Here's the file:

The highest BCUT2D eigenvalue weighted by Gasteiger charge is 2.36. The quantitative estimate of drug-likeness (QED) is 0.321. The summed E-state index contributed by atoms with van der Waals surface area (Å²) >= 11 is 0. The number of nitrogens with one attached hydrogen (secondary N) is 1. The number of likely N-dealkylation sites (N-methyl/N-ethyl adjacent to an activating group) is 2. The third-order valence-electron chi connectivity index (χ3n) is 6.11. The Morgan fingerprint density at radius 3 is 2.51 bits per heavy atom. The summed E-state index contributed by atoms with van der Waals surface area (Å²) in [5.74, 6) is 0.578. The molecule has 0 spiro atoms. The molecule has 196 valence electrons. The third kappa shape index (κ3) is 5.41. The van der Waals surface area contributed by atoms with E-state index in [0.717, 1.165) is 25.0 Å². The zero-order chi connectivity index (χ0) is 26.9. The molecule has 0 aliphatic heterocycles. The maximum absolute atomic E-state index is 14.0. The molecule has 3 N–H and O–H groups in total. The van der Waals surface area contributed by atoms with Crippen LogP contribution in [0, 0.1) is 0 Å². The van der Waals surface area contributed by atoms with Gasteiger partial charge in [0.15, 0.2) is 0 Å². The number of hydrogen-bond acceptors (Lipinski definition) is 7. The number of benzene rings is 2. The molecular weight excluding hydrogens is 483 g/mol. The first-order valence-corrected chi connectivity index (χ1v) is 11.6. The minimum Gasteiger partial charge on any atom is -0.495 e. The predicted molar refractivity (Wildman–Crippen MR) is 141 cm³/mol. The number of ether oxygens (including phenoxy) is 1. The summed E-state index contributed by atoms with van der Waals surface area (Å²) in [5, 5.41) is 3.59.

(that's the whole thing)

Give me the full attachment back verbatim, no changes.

The highest BCUT2D eigenvalue weighted by Gasteiger charge is 2.36. The quantitative estimate of drug-likeness (QED) is 0.321. The summed E-state index contributed by atoms with van der Waals surface area (Å²) >= 11 is 0. The number of nitrogens with one attached hydrogen (secondary N) is 1. The number of likely N-dealkylation sites (N-methyl/N-ethyl adjacent to an activating group) is 2. The third-order valence-electron chi connectivity index (χ3n) is 6.11. The Morgan fingerprint density at radius 3 is 2.51 bits per heavy atom. The summed E-state index contributed by atoms with van der Waals surface area (Å²) in [5.74, 6) is 0.578. The molecule has 0 spiro atoms. The molecule has 196 valence electrons. The third kappa shape index (κ3) is 5.41. The van der Waals surface area contributed by atoms with E-state index in [0.717, 1.165) is 25.0 Å². The zero-order chi connectivity index (χ0) is 26.9. The molecule has 0 aliphatic heterocycles. The maximum absolute atomic E-state index is 14.0. The molecule has 3 N–H and O–H groups in total. The van der Waals surface area contributed by atoms with Crippen LogP contribution in [0, 0.1) is 0 Å². The van der Waals surface area contributed by atoms with Gasteiger partial charge in [0.15, 0.2) is 0 Å². The number of hydrogen-bond acceptors (Lipinski definition) is 7. The number of benzene rings is 2. The molecular weight excluding hydrogens is 483 g/mol. The first-order valence-corrected chi connectivity index (χ1v) is 11.6. The minimum Gasteiger partial charge on any atom is -0.495 e. The predicted molar refractivity (Wildman–Crippen MR) is 141 cm³/mol. The number of ether oxygens (including phenoxy) is 1. The summed E-state index contributed by atoms with van der Waals surface area (Å²) in [5, 5.41) is 3.59.